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Despite win streak, James Krause not letting results dictate fighting future: ‘I want to be done on my terms’

James Krause (pictured, left) fights Sergio Moraes in a welterweight bout at UFC Sao Paulo on Saturday
Esther Lin, MMA Fighting

For someone who hasn’t suffered an official loss in more than four years, James Krause speaks like a fighter closer to retirement than a title shot.

Krause has won five straight fights, excluding a semifinal loss to Jesse Taylor on the “Redemption” season of The Ultimate Fighter in 2017 (TUF bouts are listed as exhibitions). Even taking that setback into account, that’s seven wins in his last eight competing at both 155 and 170 pounds. He competes again at welterweight this Saturday at UFC Sao Paulo when he takes on Brazilian jiu-jitsu ace Sergio Moraes.

It’s been 15 months since Krause’s last fight, a knockout win over Warlley Alves, and during that stretch, fans have seen more of Krause cornering in-between rounds than in the center of the Octagon. The 33-year-old has developed a strong passion for coaching over the years, and he’s looking forward to continuing in that role well after he’s retired, even with his own career still thriving.

“The hardest thing to do in this sport is to quit,” Krause told MMA Fighting. “I don’t want to be the guy that my coach has to have that conversation like, ‘Hey man, you’ve lost two in a row, three in a row now. You just don’t have it anymore.’ I don’t want to put him in the position to have that conversation, I don’t want to put my family in position to have that conversation, so if you look at that like, when do you quit? When are you done? And that’s the tough thing is there’s no blueprint on when to be done in this sport.

“I’ll tell you this: I don’t know when I’m gonna be done – I’m not gonna put a statement on that – but I want people to say, ‘Man, I think he quit a little too early.’ I would rather that than people say, ‘Oh God, he should have quit two years ago.’ I don’t need to fight to make money any more, and I think that’s where a lot of people are stuck at. I definitely want to be on the end of people thinking I quit a little too early than a little too late. Really, there’s no set time to be done. When I’m done, I want to be done on top, and I want to be done on my terms, not on somebody else’s.”

The matchup with Moraes is somewhat of a head-scratcher given that Krause is trending upwards and “Serginho” is actually coming off of two straight losses. Even stranger, Moraes’s most recent fight was a knockout loss to Alves, who Krause just beat.

Asked if he found the booking peculiar, Krause answered, “The butcher can only slaughter the animals brought to him,” before explaining why Moraes presents such an intriguing challenge.

“I would say he is the best Brazilian jiu-jitsu guy I’ve ever faced,” Krause said. “I think that’s a safe statement to say. I like it. The fight is dangerous. People keep saying I just knocked out Warlley, and Warlley just knocked him out. Well that’s not how MMA math works, you guys know that. Styles make fights. For me, it’s a very, very dangerous fight. I feel like on paper this is a fight that I should win, but there is a very, very high danger factor that comes with this fight and because of that it’s why I’m very intrigued with it and it fires me up.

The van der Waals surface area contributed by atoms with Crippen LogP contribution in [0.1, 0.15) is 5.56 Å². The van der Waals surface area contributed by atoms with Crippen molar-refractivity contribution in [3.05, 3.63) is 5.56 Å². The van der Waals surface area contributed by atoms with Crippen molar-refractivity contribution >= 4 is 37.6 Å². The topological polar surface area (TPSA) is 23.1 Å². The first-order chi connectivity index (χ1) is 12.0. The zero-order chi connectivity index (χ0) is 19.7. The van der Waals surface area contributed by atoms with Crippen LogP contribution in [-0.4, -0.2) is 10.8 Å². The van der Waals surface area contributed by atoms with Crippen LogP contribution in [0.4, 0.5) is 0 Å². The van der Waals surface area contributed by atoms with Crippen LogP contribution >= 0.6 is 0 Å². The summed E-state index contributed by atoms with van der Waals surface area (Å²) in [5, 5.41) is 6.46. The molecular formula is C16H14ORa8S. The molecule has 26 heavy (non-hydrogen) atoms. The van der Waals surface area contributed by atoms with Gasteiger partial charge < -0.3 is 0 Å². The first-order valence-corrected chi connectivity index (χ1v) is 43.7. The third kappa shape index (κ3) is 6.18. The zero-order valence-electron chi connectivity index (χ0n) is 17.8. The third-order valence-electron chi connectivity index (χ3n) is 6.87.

“I think that I’m gonna bring some new stuff to the table. I don’t think that he’s gonna be able to hang with me. I feel like as some of these guys get older they start to slow down and they start to train less, and I feel like it’s the opposite for me. I’m the best I’ve ever been, the fastest, the strongest, and I think I’m showing that. That’s not just my opinion because a lot of people can say that. If you look at my progression, I think I’m showing that.”

Eleven years into his pro career, Krause will be checking one milestone when he fights in Brazil. In fact, it will be his first time competing outside of North America. But don’t expect him to wax poetic about it. In the past, he’d actually been reluctant to take a bout in Brazil due to the extra tax involved in fighting there, and it’s only because the tax was recently lifted that he signed the contract.

That’s Krause to a tee these days: To the point and pragmatic. He still enjoys fighting, but admits that he’s finding more fulfillment in coaching these days (“I feel like the old adage is ‘help somebody accomplish their dreams and you’ll accomplish all yours,’” he said). Finding success in running his Glory MMA & Fitness gyms in Missouri and guiding his teammates to victory are both aspects of his life that go a long way to scratching that competitive itch.

He’ll enjoy his own wins too. and should they keep coming, he won’t shy away from taking one last run to the top.

“I take it one fight at a time and if the next fight is a top-15 guy and I decide to do that and I beat him, the next guy is a top-10 guy, I beat him, if that’s where it goes, that’s where it goes,” Krause said. “I’m not against any of that, it’s not something that’s super important to me or that I lose sleep over or anything like that.

“Absolutely, 1000 percent, I feel like I can compete with anybody in the world. I’ve trained with a lot of these guys, and I know training isn’t fighting, but I know that I can compete with any of them. If that’s where it goes, that’s where it goes. We’ll see, I have Sergio in front of me right now, I don’t want to disrespect him or the game. I have to get past him first, but after that, we’ll see what’s next. If it’s top-10, top-15, and we decide to do it, I’m down, 100 percent.”

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